Understand the complexities and nuances of the Bankruptcy Code to better advise clients and prepare for court.
A trustee lacked authority to alter Chapter 13 plan payments retroactively to accommodate an allowed home-mortgage claim filed after the plan’s confirmation ( In re Velazquez , Bankr. S.D. Tex., 16-70326, 4/17/17 ).
Judge Eduardo V. Rodriguez of the U.S. Bankruptcy Court for the Southern District of Texas called the trustee’s actions “shocking” and “disturbing.”
“Without any authority” and “without seeking leave from the court,” Chapter 13 Trustee Cindy Boudloche implemented a new procedure through which she retroactively adjusted confirmed plan payments in 25 cases across the McAllen, Brownsville, and Corpus Christie Divisions, the court said.
Debtors filing for protection under Chapter 13 of the Bankruptcy Code must agree to a court-approved plan to pay creditors out of their future income. Under the plan, the debtor submits a portion of his future earnings and income to the control of a bankruptcy trustee for supervised payments to creditors over a three- to five-year period.
In the 25 cases in question, the trustee erroneously relied on a provision in the district’s standard Uniform Chapter 13 Plan that requires trustees, for home mortgage payments, to distribute the amounts listed in allowed claims rather than the amounts set forth in the plan.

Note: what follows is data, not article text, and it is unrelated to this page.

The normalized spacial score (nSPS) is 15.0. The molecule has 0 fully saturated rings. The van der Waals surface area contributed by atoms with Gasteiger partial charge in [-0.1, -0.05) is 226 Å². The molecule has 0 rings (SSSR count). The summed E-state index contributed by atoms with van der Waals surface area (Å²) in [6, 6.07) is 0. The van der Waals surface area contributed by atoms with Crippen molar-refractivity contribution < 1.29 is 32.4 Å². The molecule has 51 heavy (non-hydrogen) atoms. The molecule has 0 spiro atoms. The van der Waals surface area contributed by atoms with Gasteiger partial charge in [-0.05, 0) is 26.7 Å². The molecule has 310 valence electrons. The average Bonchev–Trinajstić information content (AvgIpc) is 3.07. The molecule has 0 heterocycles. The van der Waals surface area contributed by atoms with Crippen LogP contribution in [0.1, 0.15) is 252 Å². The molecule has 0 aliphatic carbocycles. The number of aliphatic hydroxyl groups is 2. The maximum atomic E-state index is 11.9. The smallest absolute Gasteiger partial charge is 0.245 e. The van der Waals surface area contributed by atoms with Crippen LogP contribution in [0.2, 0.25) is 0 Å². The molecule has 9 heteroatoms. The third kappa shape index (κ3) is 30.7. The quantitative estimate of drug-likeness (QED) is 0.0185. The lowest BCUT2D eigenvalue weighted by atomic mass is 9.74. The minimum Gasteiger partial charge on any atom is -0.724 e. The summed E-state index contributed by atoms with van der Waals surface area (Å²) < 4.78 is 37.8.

The standard Chapter 13 plan provides that if the amount of an allowed claim differs from the estimated amount in the plan, payment is adjusted to the allowed claim without amending the overall plan. The adjustment is forward looking.
Here, when lenders timely filed their claims after plan confirmation and no one objected, their claims were allowed. The trustee then applied the difference between allowed and confirmed amount retroactively and prospectively, knocking many debtors into arrears. Boudloche filed motions to dismiss the cases with payment delinquencies.
The court said that the trustee is required to pay the amount stated in an allowed home mortgage proof of claim, regardless if it conflicts with the amount stated in a confirmed plan.
“However, retroactively altering confirmed plan payments based on an allowed home mortgage proof of claim filed after confirmation is impermissible,” the court said.
Trustee was ordered to restore payments to the amounts specified in the confirmed plans.To contact the reporter on this story: Deborah Swann in Washington at firstname.lastname@example.org To contact the editor responsible for this story: Jay Horowitz at JHorowitz@bna.com
Copyright © 2017 The Bureau of National Affairs, Inc. All Rights Reserved.
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